The 31 diamonds of the Tiffany Collection. Photo courtesy of Tiffany & Co.
In 2022, Victoria Wirth Reynolds, the chief gemologist of Tiffany & Company, was approached with an offer that almost certainly was unlikely to be repeated. It involved a parcel of fancy pink stones that were among last such diamonds to have been recovered at the Argyle Diamond Mine in Western Australia, which had finally been shut down about one year earlier.
“We had to do it,” said Anthony Ledru, Tiffany’s president and chief executive, later speaking to the New York Times. “It’s perfect with what we stand for.”
There were 35 fancy-colored diamonds involved, ranging in size from 0.35 carats to 1.52 carats. They are today known as the Tiffany Collection, which is the first and almost certainly the last time that Argyle curated a collection named in honor of a jeweler.
Ledru would not disclose what Tiffany paid for them, but did note that the parcel represented the company’s single largest purchase in all of 2022.
He said that it had not yet been decided how the diamonds would be used in jewelry , but added that it was likely that they all would be used in one-of-a-kind designs.
The Argyle Diamond Mine in Western Australia, which ceased operating in 2021.
PINK, PURPLE AND RED
“We are delighted that this collection of rare Argyle pink diamonds, with their extraordinary Australian provenance and a story that began one and a half billion years ago, is now entrusted to the unrivaled craftsmanship of Tiffany & Co.,” said Sinead Kaufman, Chief Executive, Rio Tinto Minerals.
“This extraordinary collection of 35 Argyle pink diamonds showcases the range of colors that Argyle diamonds are famous for, including fancy intense pink, fancy intense purplish pink, fancy vivid pink, fancy vivid purplish pink, deep pink, and the rarest of all—a fancy red diamond,” said Wirth Reynolds.
“Not only are they incredibly rare, but these diamonds also align perfectly with our diamond craft journey initiative, whereby we provide our clients information on the provenance—or the region or countries of origin—for every newly sourced, individually registered diamond that we set in jewelry,” Tiffany’s chief gemologist stated.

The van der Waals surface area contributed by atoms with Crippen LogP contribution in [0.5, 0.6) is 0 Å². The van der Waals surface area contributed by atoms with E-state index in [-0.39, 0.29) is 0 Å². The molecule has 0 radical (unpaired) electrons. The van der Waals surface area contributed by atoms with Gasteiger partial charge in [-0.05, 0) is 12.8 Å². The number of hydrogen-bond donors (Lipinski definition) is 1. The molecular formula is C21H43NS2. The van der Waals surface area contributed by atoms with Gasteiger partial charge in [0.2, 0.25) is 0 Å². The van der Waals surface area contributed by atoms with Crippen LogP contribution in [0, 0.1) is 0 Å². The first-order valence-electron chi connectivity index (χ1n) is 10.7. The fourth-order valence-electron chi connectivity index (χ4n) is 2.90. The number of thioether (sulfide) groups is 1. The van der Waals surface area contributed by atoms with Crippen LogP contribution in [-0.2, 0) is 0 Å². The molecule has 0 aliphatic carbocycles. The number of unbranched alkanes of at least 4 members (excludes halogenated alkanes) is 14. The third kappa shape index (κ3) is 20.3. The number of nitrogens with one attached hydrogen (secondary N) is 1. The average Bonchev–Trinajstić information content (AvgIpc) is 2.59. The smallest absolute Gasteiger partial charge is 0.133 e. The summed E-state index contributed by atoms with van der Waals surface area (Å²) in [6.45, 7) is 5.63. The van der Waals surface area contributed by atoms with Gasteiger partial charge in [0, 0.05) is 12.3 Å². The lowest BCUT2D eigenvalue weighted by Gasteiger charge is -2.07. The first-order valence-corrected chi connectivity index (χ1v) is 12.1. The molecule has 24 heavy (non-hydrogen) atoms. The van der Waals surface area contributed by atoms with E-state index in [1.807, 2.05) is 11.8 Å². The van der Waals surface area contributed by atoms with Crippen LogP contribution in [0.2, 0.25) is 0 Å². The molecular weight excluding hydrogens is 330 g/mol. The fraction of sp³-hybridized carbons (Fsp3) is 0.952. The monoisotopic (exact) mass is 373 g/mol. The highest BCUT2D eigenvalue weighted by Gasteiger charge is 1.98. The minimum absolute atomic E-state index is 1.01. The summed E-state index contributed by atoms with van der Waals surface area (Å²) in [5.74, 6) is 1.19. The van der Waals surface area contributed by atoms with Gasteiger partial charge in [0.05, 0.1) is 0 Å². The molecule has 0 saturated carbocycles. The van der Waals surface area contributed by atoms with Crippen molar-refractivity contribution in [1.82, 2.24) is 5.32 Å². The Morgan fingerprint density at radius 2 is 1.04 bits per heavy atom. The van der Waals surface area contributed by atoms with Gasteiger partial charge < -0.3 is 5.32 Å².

Currently, the diamonds are being shown to select clients in New York City and in February they will be shown in Doha, the capital of Qatar.
But, in celebration of this historic acquisition, Tiffany will present the the stones select clients for a limited time starting in early spring 2023.
PART OF TIFFANY’S IMAGE
According to market pundits interviewed by the New York Times, the purchase sof the Tiffany Collection it not only about potential sales, but also brand image, as Tiffany aims to differentiate itself from other high jewelry brands. This clearly appears be the strategy of LVMH Moët Hennessy Louis Vuitton, which purchased the New York-headquartered chain in January 2021 for $15.8 billion.
“This is about taking the Tiffany name and separating it from everybody else yet again, like they did in their early heritage,” said Marshal Cohen, chief retail adviser for the NPD Group, speaking to the New York Times. “This takes them to a level where their competition can’t get, even those that may have been perceived at the same level, or higher.”
“It elevates them once again to a level where they started,” he said. “This brings them back to their roots, which creates this higher elevated level of prestige,” Cohen added.
It’s not the first time that Tiffany has attached its name to a diamond. The most famous was the Tiffany Yellow Diamond, which is 128.54 carats. Discovered in South Africa in 1877, it was purchased by the jewelry company’s founder Charles Tiffany. It is known to have been worn by only four women during its lifetime – Mrs. E. Sheldon Whitehouse at the 1957 Tiffany Ball held in Newport, Rhode Island; Audrey Hepburn in 1961 publicity photographs for Breakfast at Tiffany’s; Lady Gaga at the 91st Academy Awards in 2019; and Beyoncé in a collaboration campaign with Tiffany in 2021.
Israeli actress Gal Dadot appeared to be wearing the Tiffany Yellow Diamond in the 2022 film Death on the Nile, where the theft of the stone is a part of the mystery, but it was only a replica.
The 128.54-carat Tiffany Yellow Diamond.